This isn’t just a phase. And it’s something I need to deal with, without overtaxing friendships. I don’t want to turn all maudlin on people! But to borrow an overused phrase from the current election campaign, I need to create the “winning conditions” to emerge better on the other side of the hurdle I need to get across.
It seems I get myself in a knot every federal election, and this one is no different, unfortunately.
For the uninitiated to Canadian politics, it’s important to remember that we do not vote directly for the Prime Minister; we vote for a member of parliament for our electoral district, with each candidate representing a particular party. As such, francophones better name the current “season”: they refer to it as les élections (plural), for there are in fact 308 distinct races across the country. And the leader of the party that has won the most races is the first to be called by the Governor-General to form a government and gain the confidence of Parliament.
When one party wins more races (or “seats”) than the sum of all the other party race victories combined, we end up with what is called a majority government. But in the previous three federal elections (2004, 2006, 2008), the first-place party has won fewer seats than all other parties combined. Thus we end up with a minority government, or as the British call it, a hung parliament. In order to maintain the confidence of Parliament, the government must have either a formal coalition with another party (or other parties) in the House of Commons, or an informal case-by-case “alliance.” The Liberal minority elected in 2004 and the two subsequent Conservative minorities have operated under the latter scenario.
In my mind, this explanation doesn’t seem terribly difficult to grasp, unless voters get into that “damsel in distress” mindset I decried in my previous post.
I’ve written and researched extensively the perverse effects of having 308 “elections” in what is called a first-past-the-post system (FPTP) like ours. The worse effect is that all the votes cast for losing candidates in a given district (named “riding” in Canada) amount to nothing. The only votes that count are the votes that elected the winning candidate in any given race, and the only thing that counts when forming a government is which party has won the most races.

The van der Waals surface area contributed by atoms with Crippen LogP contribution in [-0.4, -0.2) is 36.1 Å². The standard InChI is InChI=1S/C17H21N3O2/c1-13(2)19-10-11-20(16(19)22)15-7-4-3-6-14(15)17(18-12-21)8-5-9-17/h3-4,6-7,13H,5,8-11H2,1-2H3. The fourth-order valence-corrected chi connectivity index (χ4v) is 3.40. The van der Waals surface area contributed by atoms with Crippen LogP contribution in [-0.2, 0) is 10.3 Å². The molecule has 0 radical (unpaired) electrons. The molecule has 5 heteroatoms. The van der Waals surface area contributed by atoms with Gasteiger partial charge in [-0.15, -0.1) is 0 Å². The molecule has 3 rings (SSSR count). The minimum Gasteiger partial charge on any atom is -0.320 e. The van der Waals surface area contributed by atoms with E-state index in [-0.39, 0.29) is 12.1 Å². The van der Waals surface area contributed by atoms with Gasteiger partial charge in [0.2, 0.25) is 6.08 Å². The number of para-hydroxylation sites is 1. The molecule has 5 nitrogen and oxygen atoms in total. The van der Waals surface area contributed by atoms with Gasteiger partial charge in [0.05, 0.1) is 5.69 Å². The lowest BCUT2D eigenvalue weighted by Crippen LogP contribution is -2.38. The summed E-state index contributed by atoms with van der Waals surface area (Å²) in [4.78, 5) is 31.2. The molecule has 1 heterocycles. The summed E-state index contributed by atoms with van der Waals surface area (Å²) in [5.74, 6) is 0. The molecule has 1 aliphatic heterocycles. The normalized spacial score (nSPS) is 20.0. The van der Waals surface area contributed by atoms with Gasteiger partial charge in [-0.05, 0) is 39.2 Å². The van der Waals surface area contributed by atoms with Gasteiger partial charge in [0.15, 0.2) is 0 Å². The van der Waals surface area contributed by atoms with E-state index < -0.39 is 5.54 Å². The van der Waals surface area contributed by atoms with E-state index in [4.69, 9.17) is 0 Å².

When there are more than two viable winners in a given race, there’s a very high risk of what’s known as “vote splitting,” where the sum of the second- and third-place finishers may be somewhat or considerably higher than the total of the first-place finisher. In some ridings, the same first-place winning party consistently gets more than 50 percent of the votes, so if that winning party happens not to be your party, you can vote for your party in good conscience yet not expect anything in return, like “winning” your election. On the island of Montréal, there are assured seats for the Bloc and assured seats for the Liberals, with only a few seats liable to swing.
But that was until this election campaign.
A week is an eternity during a campaign, thus what seemed like an obvious outcome 10 days ago may not be so obvious now and may not end up being the outcome on election day in a week. For instance, nobody saw coming the rise of the NDP, especially in Québec. In fact, if some small-sample polls can be relied upon, the NDP may be polling first on the island of Montréal. But is this a real change of heart that will materialize in the privacy of the polling booths next week? Or worse, will this lead to the kind of vote-splitting, this time on the centre-left, that gave the Liberals three consecutive majorities from 1993 to 2000 and this time would lead to a Conservative majority?
Chantal Hébert is by far one of the most respected political commentators in Canada. I have rarely if ever disagreed with her analyses because she merely calls it like it is; whoever pulls a good or a bad political stunt, regardless of party affiliation, she points it out. A few weeks ago, before the sudden rise of the NDP, she suggested that the Liberal stronghold of Mount Royal across the street from me (for which PM Trudeau was the MP and has always been Liberal) could turn Conservative given their strong Jewish candidate, the heavy representation of the Jewish community in the riding, and the Conservatives’ strong stand in defense of Israel. Similarly, on my side of the street in the riding of Westmount–Ville-Marie, I had no worry until a few days ago about voting NDP since I figured the Liberal will get in no matter what. But what if all the NDP votes this time come at the expense of the Liberal but not in sufficent number for either to win the riding? Then the Conservative candidate could sneak up from behind.
Other more partisan commentators, like Liza Frulla on RDI’s Le Club des ex, don’t believe that there’s such a thing as strategic voting — at least not enough to warrant much discussion of it. I’m not so sure, though. If I were in Moncton where the Liberals and Conservatives are very close, I’d probably vote my second choice, namely Liberal. In Halifax, I’d stick to my first choice. But right now, in Westmount–Ville-Marie, am I in a position where I could re-create the 1988 vote splitting that gave Mulroney’s Progressive Conservatives their second (albeit reduced) majority? Is this riding so deeply Liberal red that I needn’t worry, or is an orange tsunami sweeping over it as in all of Montréal? It’s hard to imagine tony Westmount ever going NDP, but then there’s neighbouring Outremont which nobody before 2007 could have imagined being NDP.